The organ pipe has company—25 other cactus species including the stately saguaro, chain-fruit cholla, teddy bear cholla, and Engelmann prickly pear, also make this park their home. © Rex Vogel, all rights reserved

The organ pipe has company—25 other cactus species including the stately saguaro, chain-fruit cholla, teddy bear cholla, and Engelmann prickly pear, also make this park their home. © Rex Vogel, all rights reserved

The fruit of the organ pipe ripens just before the summer rains and splits open to reveal a bright red seed-studded pulp. These seeds, with the aid of nurse plants or rocks, have the potential to grow from small seedlings into hundred-armed giant.

Organ pipe cactus thrive in the Sonoran summer. High temperatures and the monsoon rains of July and August trigger the greatest cactus growth. Within the monument boundaries, an average organ pipe cactus stem grows about 2.5 inches a year.

The many branches of the organ pipe rise from a base at the ground, instead of growing like a massive trunk of the saguaro. © Rex Vogel, all rights reserved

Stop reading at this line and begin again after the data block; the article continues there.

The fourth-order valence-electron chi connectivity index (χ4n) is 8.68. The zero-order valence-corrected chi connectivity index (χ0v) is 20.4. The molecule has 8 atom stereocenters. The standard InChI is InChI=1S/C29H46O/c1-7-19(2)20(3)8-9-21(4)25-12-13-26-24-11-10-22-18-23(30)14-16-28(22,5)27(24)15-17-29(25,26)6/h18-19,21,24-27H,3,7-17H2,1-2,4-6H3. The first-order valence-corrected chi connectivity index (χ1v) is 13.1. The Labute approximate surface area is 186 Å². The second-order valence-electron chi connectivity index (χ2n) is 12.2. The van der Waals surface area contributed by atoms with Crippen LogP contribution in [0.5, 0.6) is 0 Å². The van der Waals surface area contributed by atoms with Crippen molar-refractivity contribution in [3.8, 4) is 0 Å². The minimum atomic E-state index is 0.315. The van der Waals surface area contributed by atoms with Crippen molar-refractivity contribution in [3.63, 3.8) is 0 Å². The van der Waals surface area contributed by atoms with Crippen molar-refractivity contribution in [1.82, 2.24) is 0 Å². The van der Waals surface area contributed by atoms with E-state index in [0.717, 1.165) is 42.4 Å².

The many branches of the organ pipe rise from a base at the ground, instead of growing like a massive trunk of the saguaro. © Rex Vogel, all rights reserved

Highway 85 cuts through the monument from north to south. From the Kris Eggle Visitor Center you can take two drives. Both are unpaved but well maintained.

Toward the east is the Ajo Mountain loop drive, the most popular scenic drive in the monument. It is a beautiful 21-mile, one-way desert tour usually passable by normal passenger cars. RVs over 24 feet are prohibited, due to the twisting and dipping nature of the road.

The loop offers amazing views of barrel, saguaro, and organ pipe cactus. And in the spring, the desert floor can be filled with such wildflowers as brittle bush, Mexican poppies, globe mellow, owl clover, and lupine. If you keep a keen eye out, you also might also see desert bighorn sheep, deer, coyotes, and javelina.